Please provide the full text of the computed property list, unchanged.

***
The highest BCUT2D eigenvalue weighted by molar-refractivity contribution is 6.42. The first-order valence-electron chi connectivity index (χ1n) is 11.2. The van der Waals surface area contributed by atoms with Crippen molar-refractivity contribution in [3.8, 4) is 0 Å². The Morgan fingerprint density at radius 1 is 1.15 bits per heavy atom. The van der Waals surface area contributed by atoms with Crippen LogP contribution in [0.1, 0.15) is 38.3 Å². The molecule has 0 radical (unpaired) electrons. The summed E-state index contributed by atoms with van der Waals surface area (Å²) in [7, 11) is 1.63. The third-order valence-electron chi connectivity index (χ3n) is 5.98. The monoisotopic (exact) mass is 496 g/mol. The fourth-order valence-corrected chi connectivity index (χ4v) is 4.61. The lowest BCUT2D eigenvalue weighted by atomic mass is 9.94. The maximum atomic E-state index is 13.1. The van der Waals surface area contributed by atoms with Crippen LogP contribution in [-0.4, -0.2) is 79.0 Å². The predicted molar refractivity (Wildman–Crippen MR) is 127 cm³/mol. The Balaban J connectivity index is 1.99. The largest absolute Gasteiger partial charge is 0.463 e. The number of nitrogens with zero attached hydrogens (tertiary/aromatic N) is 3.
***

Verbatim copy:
The highest BCUT2D eigenvalue weighted by molar-refractivity contribution is 6.42. The first-order valence-electron chi connectivity index (χ1n) is 11.2. The van der Waals surface area contributed by atoms with Crippen molar-refractivity contribution in [3.8, 4) is 0 Å². The Morgan fingerprint density at radius 1 is 1.15 bits per heavy atom. The van der Waals surface area contributed by atoms with Crippen LogP contribution in [0.1, 0.15) is 38.3 Å². The molecule has 0 radical (unpaired) electrons. The summed E-state index contributed by atoms with van der Waals surface area (Å²) in [7, 11) is 1.63. The third-order valence-electron chi connectivity index (χ3n) is 5.98. The monoisotopic (exact) mass is 496 g/mol. The fourth-order valence-corrected chi connectivity index (χ4v) is 4.61. The lowest BCUT2D eigenvalue weighted by atomic mass is 9.94. The maximum atomic E-state index is 13.1. The van der Waals surface area contributed by atoms with Crippen LogP contribution in [-0.4, -0.2) is 79.0 Å². The predicted molar refractivity (Wildman–Crippen MR) is 127 cm³/mol. The Balaban J connectivity index is 1.99. The largest absolute Gasteiger partial charge is 0.463 e. The number of nitrogens with zero attached hydrogens (tertiary/aromatic N) is 3.